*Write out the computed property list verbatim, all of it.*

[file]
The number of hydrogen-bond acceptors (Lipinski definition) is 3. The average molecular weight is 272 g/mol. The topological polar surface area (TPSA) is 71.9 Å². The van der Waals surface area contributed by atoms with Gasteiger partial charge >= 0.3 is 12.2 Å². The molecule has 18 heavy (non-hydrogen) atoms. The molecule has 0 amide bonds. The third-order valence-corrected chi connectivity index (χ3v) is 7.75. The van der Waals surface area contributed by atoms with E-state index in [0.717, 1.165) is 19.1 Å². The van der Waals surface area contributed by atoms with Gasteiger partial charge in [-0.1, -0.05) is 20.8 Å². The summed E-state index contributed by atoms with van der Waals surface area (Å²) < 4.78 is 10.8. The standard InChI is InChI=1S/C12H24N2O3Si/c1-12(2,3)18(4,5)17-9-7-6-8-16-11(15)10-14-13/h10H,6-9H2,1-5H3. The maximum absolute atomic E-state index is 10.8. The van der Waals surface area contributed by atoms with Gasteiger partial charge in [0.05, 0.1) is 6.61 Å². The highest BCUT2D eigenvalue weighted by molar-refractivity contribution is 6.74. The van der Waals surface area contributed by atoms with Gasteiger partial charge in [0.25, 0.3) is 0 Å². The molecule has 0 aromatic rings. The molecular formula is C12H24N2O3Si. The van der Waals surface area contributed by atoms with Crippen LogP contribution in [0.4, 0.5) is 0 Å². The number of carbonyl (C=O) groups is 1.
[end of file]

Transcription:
The number of hydrogen-bond acceptors (Lipinski definition) is 3. The average molecular weight is 272 g/mol. The topological polar surface area (TPSA) is 71.9 Å². The van der Waals surface area contributed by atoms with Gasteiger partial charge >= 0.3 is 12.2 Å². The molecule has 18 heavy (non-hydrogen) atoms. The molecule has 0 amide bonds. The third-order valence-corrected chi connectivity index (χ3v) is 7.75. The van der Waals surface area contributed by atoms with E-state index in [0.717, 1.165) is 19.1 Å². The van der Waals surface area contributed by atoms with Gasteiger partial charge in [-0.1, -0.05) is 20.8 Å². The summed E-state index contributed by atoms with van der Waals surface area (Å²) < 4.78 is 10.8. The standard InChI is InChI=1S/C12H24N2O3Si/c1-12(2,3)18(4,5)17-9-7-6-8-16-11(15)10-14-13/h10H,6-9H2,1-5H3. The maximum absolute atomic E-state index is 10.8. The van der Waals surface area contributed by atoms with Gasteiger partial charge in [0.05, 0.1) is 6.61 Å². The highest BCUT2D eigenvalue weighted by molar-refractivity contribution is 6.74. The van der Waals surface area contributed by atoms with Gasteiger partial charge in [0.25, 0.3) is 0 Å². The molecule has 0 aromatic rings. The molecular formula is C12H24N2O3Si. The van der Waals surface area contributed by atoms with Crippen LogP contribution in [0.4, 0.5) is 0 Å². The number of carbonyl (C=O) groups is 1.